As the students' first week at home drew to its close we had the immense privilege of hosting the vestition ceremony that welcomed our two novice brothers. "What do you seek?" Fr. Mark Padrez asked Christopher (Chrysostom) Mijinke and John Gregory before he gave them the Dominican habit. They replied, as candidates for the novitiate have, for generations, "God's mercy and yours."
The ceremony has changed slightly in the forty-five years since my own vestition. In 1968, my classmates and I were told, somewhat ominously (or so I thought), "God's mercy we cannot give; ours we give in part." On Thursday night our brothers were reminded, a little more optimistically, that they were receiving the Dominican habit, and with it a year in which to discern whether Dominican Life might prove to their liking.
The week drew to a festive close yesterday, as our four novice brothers – Clement Lepak, Gregory Liu, Matthew Peddimors, and Pius Youn – professed simple vows and truly settled in for the life of prayer and study that will equip them to be the Voice of the Western Province in the 21st Century. Those of you who share our liturgical life at Saint Albert's have the opportunity to watch your prayers at work, as these young men grow in God's grace. For you who share our life at a distance, the progress of our students is nonetheless a tribute to your kindness and your willingness to make a financial investment in our future. Our prayers for you each day are a sign of our gratitude.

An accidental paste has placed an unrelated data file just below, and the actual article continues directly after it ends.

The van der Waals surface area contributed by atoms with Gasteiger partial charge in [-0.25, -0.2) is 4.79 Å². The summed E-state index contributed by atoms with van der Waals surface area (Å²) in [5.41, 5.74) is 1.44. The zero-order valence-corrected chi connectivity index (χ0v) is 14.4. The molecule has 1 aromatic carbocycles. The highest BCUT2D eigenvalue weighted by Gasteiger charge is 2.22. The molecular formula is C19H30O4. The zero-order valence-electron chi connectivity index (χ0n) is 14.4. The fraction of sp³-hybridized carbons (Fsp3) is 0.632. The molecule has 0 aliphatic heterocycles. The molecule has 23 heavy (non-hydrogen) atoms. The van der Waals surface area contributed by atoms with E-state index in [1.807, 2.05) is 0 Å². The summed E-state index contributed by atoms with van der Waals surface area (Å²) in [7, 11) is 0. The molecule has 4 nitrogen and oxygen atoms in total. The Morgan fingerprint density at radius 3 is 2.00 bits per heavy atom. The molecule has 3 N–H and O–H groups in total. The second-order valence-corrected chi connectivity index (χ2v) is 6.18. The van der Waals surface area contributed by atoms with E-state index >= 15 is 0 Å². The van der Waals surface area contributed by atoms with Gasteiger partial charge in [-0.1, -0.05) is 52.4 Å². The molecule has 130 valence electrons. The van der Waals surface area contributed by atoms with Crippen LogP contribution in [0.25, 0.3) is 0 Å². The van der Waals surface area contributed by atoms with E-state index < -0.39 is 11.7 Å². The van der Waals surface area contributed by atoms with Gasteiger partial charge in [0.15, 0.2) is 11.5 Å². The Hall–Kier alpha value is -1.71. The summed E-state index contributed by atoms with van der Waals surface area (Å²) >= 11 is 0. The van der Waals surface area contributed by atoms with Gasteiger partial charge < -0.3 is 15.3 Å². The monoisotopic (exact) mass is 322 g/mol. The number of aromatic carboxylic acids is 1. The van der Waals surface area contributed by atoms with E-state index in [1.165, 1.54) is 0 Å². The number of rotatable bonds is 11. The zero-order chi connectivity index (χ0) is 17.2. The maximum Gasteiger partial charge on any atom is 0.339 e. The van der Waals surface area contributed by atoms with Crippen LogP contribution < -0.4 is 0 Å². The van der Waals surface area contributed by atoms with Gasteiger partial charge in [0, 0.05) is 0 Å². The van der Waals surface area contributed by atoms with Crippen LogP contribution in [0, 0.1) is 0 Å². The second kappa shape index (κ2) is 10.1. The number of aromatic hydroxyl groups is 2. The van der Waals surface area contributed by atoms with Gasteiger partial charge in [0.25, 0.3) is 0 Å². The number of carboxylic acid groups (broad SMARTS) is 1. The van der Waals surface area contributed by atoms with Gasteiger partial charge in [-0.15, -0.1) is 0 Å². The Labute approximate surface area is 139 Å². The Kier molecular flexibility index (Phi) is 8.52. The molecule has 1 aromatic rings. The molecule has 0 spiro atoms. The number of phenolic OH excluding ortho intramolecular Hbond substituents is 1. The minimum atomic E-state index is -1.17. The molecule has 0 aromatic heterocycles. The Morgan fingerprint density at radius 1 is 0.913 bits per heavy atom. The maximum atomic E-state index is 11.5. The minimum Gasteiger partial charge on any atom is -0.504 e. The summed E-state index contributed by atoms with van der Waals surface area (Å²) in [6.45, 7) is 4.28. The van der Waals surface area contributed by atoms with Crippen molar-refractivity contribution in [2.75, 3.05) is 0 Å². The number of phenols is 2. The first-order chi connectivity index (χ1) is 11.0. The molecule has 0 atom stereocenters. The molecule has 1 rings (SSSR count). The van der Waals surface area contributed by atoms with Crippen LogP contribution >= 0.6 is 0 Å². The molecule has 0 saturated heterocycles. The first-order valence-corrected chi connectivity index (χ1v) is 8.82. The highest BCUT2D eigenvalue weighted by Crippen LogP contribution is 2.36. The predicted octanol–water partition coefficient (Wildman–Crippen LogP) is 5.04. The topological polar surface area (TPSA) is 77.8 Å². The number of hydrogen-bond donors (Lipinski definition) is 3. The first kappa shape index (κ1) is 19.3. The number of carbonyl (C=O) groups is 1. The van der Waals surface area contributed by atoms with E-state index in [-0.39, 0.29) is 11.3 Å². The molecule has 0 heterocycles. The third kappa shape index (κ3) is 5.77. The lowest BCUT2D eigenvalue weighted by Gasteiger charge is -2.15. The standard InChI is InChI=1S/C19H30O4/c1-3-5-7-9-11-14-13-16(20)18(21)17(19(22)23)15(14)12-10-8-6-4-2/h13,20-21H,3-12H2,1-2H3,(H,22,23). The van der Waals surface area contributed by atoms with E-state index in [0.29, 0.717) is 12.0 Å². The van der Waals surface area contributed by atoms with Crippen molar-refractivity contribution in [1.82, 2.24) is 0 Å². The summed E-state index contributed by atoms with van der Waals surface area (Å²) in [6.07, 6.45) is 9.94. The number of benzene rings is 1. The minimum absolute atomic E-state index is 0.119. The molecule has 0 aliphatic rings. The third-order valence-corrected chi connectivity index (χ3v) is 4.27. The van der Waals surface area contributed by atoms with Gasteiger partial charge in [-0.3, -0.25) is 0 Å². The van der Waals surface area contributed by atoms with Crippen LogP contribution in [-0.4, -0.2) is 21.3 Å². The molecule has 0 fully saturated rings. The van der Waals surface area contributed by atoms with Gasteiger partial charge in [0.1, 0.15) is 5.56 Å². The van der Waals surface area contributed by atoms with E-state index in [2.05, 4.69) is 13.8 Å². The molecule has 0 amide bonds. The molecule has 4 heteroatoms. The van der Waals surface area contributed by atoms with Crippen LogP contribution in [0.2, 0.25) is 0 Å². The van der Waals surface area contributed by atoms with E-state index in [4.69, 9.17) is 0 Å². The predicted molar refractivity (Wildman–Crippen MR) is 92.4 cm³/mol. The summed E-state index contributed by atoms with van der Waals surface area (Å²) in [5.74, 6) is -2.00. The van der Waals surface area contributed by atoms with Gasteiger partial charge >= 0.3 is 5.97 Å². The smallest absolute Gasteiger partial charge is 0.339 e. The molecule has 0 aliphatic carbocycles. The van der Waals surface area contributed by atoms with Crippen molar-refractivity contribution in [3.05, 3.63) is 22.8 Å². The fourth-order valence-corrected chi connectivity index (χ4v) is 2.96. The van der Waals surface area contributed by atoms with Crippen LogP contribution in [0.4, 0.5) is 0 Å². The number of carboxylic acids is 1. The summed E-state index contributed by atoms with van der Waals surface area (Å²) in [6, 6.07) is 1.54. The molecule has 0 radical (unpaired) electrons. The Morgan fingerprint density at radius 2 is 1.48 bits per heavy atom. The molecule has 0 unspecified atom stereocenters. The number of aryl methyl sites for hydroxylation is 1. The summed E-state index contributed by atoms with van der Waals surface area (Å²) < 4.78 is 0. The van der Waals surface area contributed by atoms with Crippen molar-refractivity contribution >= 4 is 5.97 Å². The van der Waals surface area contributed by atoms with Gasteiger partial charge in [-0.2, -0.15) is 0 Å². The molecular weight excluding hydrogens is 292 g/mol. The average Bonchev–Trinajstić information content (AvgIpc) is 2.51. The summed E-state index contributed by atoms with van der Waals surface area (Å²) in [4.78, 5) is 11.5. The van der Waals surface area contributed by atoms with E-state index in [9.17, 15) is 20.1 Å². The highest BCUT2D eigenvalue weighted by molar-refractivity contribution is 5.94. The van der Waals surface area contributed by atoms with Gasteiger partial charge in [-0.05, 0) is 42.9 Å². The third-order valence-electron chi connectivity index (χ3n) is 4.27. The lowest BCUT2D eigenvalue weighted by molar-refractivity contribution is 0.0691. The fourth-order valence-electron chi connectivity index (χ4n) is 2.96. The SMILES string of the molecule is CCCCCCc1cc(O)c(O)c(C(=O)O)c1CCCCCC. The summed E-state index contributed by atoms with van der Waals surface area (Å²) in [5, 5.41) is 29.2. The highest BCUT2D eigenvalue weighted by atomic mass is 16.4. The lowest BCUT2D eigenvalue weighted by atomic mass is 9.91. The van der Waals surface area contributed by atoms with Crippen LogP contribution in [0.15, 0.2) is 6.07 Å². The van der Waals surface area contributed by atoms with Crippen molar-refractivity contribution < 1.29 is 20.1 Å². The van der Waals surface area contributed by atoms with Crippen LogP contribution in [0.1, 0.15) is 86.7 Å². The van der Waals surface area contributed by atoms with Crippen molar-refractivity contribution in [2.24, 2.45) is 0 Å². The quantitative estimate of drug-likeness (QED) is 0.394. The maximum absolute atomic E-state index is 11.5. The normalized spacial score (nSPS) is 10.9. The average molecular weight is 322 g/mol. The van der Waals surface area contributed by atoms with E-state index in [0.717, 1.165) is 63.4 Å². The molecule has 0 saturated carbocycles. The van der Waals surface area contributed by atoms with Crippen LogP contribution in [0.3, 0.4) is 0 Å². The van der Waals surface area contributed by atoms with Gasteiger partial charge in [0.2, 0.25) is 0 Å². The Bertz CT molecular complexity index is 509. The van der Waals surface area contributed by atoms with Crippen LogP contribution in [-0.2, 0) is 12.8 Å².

For the Profession Mass our brothers chose Jesus' words from St. Matthew's gospel account, "Take my yoke upon you and lean from me... and you will find rest...for my yoke is easy, and my burden is light." Our Provincial, Fr. Mark Padrez, preached a memorable homily, reminding our brothers that the "yoke" Jesus offers is a gift, and "...the real rest and relief will come to us only if we accept this gift...Jesus does not say that he will put his yoke upon us; rather, he invites us to take his yoke upon ourselves." This yoke, Fr. Mark reminded us, is the life of prayer and study that equips a Dominican to "...center your life...and live as Jesus lived."
The squirrels have been pestering me to finish the Gesta Romanorum so I can attend – at last! – to some of the other thousand books on the list Br. Gabriel shared with me. I am happy to report I have finally done so, after a number of evenings' falling asleep in my chair before going to bed. I will admit the tales grew progressively less interesting as they drew on, probably (in my opinion, at least) because they became less religious. One, however, was quite charming, and I hope you will find it as edifying as I.